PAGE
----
Behavioural effects of noise on Linnaeus’s two-toed sloth (Choloepus didactylus) in a walk-through enclosure

Publication Type:
Journal Article
Year of Publication:
Yuri Garcia de Abreu Rezende, Marina Bonde Queiroz, Robert John Young, Angélica da Silva Vasconcellos
Animal Welfare
Cambridge University Press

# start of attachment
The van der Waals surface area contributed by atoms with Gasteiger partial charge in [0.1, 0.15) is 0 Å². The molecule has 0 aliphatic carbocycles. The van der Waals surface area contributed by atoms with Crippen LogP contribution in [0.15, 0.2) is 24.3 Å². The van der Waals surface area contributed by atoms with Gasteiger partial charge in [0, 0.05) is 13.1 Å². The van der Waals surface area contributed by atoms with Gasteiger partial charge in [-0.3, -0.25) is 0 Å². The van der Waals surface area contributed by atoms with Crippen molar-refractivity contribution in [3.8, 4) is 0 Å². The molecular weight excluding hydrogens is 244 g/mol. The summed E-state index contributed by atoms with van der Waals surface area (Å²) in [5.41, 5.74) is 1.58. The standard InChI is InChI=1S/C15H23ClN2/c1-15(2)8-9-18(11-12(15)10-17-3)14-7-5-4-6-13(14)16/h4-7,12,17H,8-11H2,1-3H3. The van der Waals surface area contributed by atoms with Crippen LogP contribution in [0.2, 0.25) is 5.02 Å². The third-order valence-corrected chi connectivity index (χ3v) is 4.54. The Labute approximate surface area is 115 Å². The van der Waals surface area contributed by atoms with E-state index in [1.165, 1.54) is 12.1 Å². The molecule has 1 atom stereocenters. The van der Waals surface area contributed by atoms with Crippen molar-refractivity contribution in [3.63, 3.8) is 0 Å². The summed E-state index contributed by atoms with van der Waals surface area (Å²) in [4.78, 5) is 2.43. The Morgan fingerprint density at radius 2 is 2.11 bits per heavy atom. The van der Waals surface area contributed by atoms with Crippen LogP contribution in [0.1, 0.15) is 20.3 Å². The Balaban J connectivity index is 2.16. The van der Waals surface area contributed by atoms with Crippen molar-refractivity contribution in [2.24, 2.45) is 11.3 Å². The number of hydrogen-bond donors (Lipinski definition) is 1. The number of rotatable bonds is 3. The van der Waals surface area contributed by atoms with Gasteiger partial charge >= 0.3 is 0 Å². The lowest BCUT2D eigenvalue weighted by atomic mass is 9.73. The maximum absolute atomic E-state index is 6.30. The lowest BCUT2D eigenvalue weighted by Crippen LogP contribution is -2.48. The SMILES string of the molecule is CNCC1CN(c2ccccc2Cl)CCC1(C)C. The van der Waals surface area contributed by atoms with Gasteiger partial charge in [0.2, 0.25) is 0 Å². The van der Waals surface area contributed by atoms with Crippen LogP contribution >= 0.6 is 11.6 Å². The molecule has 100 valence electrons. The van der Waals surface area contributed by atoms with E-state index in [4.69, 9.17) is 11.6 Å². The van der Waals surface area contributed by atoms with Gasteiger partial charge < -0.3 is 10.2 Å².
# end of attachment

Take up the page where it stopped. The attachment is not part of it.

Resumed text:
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Anthropogenic noise has been related to stress in captive animals; despite this there have been few studies on animal welfare assessment in walk-through zoo enclosures. We aimed to investigate the behavioural effects of noise on a male-female pair of two-toed sloths (Choloepus didactylus), housed in a walk-through enclosure in a zoo in the UK. The animals were filmed for 24 h per day, during three days per week, including days with potential low and high flow of visitors, for three weeks. Sound pressure measurement was performed four times each collection day (twice in the morning, once at noon and once in the afternoon), for 15 min per session, using a sound level meter. The number of visitors passing the enclosure during each session was also recorded. The videos were analysed using focal sampling, with continuous recording of behaviour. Correlations between noise and the behaviours expressed during, and in the 24 h after the acoustic recording, were investigated. The number of visitors correlated with the acoustic parameters. At the moment of exposure, higher levels of noise correlated with decreased inactivity, and longer expression of locomotion and maintenance behaviours for the male; the female spent more time inside a box in these moments. During the 24 h hours after exposure to loud noise, the female showed no behavioural changes while the male tended to reduce foraging. The behavioural changes observed in both individuals have already been reported in other species, in response to stressful events. Our study indicates the need for a good acoustic management in walk-through zoo enclosures where sloths are housed.


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